February 14th, 2019, 10:46 PM |
#1 |

Newbie Joined: Feb 2019 From: United Arab Emirates Posts: 1 Thanks: 0 | *I need help with this problem*
Hello everyone, So I started a mathematics research in calculus. I was trying to find which quadratic equation that goes through point A(-5,5) and B(5,5) would give the minimum surface area of revolution. As the general formula of a quadratic function is f(x)=ax^2+bx+c After putting A and B into the general formula, I found that f(x)=ax^2-25a+5 would be the general formula for the quadratic equations that pass the two points. Using the surface area of revolution formula I ended up at following expression (check attachment please) So if i solved the definite integral above it would give me an expression in a and then dA/da=0 and d^2A/da^2>0 would give me the a value at which the surface area is the minimum right? However, the integration became too complicated and that is where I'm stuck. I did get the answer to that integral but differentiating that again is overwhelming. So, I'm asking if there was a way to simplify the method or the calculation. Thanks, Josh |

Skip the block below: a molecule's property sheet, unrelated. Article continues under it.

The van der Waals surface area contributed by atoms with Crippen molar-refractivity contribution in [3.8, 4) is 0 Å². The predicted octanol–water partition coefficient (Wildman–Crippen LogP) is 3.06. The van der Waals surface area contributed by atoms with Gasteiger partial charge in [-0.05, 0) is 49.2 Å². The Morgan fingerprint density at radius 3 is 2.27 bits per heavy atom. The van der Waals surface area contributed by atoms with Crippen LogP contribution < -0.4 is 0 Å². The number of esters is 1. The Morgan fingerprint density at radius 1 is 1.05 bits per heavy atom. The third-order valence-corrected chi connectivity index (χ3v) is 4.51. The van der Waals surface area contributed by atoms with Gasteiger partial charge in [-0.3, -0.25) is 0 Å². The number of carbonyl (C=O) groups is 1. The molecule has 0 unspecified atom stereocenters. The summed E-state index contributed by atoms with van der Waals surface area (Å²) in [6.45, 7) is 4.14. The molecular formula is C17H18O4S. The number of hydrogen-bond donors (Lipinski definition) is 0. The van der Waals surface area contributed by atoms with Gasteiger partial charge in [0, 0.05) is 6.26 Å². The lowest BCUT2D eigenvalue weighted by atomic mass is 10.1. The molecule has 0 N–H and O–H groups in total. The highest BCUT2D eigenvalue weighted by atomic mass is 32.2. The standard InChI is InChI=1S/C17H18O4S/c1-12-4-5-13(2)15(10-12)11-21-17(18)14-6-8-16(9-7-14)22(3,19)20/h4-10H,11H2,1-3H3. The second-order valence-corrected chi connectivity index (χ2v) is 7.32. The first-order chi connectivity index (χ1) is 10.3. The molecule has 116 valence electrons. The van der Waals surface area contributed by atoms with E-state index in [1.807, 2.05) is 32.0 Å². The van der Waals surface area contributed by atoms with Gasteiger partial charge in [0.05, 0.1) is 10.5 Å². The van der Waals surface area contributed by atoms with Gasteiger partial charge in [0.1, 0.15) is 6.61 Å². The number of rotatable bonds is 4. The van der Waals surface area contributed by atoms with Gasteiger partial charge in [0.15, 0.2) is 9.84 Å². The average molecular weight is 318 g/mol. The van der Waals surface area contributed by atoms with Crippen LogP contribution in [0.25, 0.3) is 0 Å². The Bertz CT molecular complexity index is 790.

February 15th, 2019, 07:57 AM |
#2 |

Global Moderator Joined: Dec 2006 Posts: 20,373 Thanks: 2010 | |